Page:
By Mark McLaughlin
President Ulysses Grant visited Truckee-Tahoe in 1879. | Library of Congress
“It’s quite remarkable considering the area’s relative remoteness and small population that a significant number of former, future or active chief executives have made it a point to visit the Truckee-Tahoe region.”
We still have more than a year to go before the 2016 presidential election, but candidates are already running hard to position themselves as the strongest choice for their political party’s national convention next summer. They will log thousands of miles as they crisscross the country making stump speeches, shaking hands and kissing babies.
Political campaigning is an old tradition in the United States dating back to the early 19th Century when prerequisites like property and tax qualifications were eliminated as a voting requirement. The liberalization of the law gave the right to vote to most free, adult, white men. This development turned the political system around. Instead of lobbying among their relatively wealthy peers for local, state or federal positions, candidates now had to take their message to the voting public.
It’s quite remarkable considering the area’s relative remoteness and small population that a significant number of former, future or active chief executives have made it a point to visit the Truckee-Tahoe region. The most recent was 18 years ago when President Bill Clinton took an environmental tour of Lake Tahoe to learn about Big Blue’s troubled aquatic environment. Clinton and Vice President Al Gore spent two days here in July 1997. The Lake Tahoe Presidential Forum resulted in a doubling of federal spending to $50 million for better managing the Tahoe environment. The media exposure and increased political awareness of ecological issues facing our region was priceless.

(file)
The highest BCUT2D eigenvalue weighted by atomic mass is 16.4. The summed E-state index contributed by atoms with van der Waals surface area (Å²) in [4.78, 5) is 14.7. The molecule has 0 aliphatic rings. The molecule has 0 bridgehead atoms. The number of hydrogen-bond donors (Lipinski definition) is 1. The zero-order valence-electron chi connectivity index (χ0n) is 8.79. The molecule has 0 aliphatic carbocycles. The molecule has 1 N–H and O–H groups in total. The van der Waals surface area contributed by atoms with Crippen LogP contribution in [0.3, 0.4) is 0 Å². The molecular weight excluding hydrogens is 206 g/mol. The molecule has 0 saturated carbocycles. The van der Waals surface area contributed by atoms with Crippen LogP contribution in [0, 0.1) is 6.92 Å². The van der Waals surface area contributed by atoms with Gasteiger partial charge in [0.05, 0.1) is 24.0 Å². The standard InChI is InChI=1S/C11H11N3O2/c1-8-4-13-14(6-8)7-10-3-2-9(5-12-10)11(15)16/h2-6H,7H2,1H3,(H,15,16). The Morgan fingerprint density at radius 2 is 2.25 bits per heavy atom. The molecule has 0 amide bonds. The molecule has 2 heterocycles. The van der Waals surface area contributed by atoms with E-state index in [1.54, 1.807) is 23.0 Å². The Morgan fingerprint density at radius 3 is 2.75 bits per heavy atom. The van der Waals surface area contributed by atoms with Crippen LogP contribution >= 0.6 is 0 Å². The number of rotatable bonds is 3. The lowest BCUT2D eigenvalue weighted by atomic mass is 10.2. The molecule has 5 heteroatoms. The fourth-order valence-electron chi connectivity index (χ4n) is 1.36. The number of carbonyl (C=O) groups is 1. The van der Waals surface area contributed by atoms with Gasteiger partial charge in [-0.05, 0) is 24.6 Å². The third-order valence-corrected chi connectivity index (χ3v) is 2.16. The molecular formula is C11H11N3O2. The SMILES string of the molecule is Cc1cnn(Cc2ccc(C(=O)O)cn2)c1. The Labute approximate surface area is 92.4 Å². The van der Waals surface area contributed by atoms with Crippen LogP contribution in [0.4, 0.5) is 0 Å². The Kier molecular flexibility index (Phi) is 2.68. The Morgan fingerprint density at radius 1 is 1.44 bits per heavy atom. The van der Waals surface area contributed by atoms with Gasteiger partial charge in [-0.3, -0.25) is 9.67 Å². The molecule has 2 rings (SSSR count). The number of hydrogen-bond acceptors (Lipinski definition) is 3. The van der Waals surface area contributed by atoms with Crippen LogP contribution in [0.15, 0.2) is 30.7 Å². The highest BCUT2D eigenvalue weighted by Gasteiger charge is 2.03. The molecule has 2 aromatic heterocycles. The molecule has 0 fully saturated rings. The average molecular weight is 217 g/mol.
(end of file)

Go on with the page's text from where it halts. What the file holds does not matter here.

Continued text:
Clinton’s predecessor at the White House, George H.W. Bush, didn’t come to work, but he did spend time at Lake Tahoe as a guest of casino mogul Steve Wynn. On a different trip, Bush’s vice president, Dan Quayle, participated in South Lake Tahoe’s annual Celebrity Golf Tournament.
When he was young, John F. Kennedy’s family vacationed at Lake Tahoe and the future president appreciated the region’s natural beauty. In 1960 while campaigning for president, an office that he would win in November of that year, Kennedy flew to western Nevada for a campaign stop in Carson City. After his speech to the legislature, Kennedy was driven to Lake Tahoe where some locals insisted that he met his friend and Cal Neva Casino owner Frank Sinatra. There is no solid proof that the two men met at the casino at that time. Other than his stump speech, Kennedy was primarily interested in seeing Big Blue and visiting Squaw Valley, site of the recently held 1960 Winter Olympics.
On his last visit to Nevada in 1963, just two months before his assassination, Kennedy gave a speech in Las Vegas where he thanked the Silver State’s two senators for voting for the first nuclear test ban he supported. President Kennedy also exhorted legislators to pass laws for the environmental protection of Lake Tahoe.
For most of its existence, Truckee has been a small town in mountain country. It has always been, however, a stop along the transcontinental railroad. In the 19th Century, before the advent of automobiles, politicians traveled by train or by stagecoach if they had to. Historical presidential visits to Truckee include Ulysses S. Grant, Rutherford B. Hayes, Theodore Roosevelt, Chester A. Garfield, Grover Cleveland and William McKinley. In a strange twist of fate, of the four American presidents who have been assassinated, three had visited Truckee.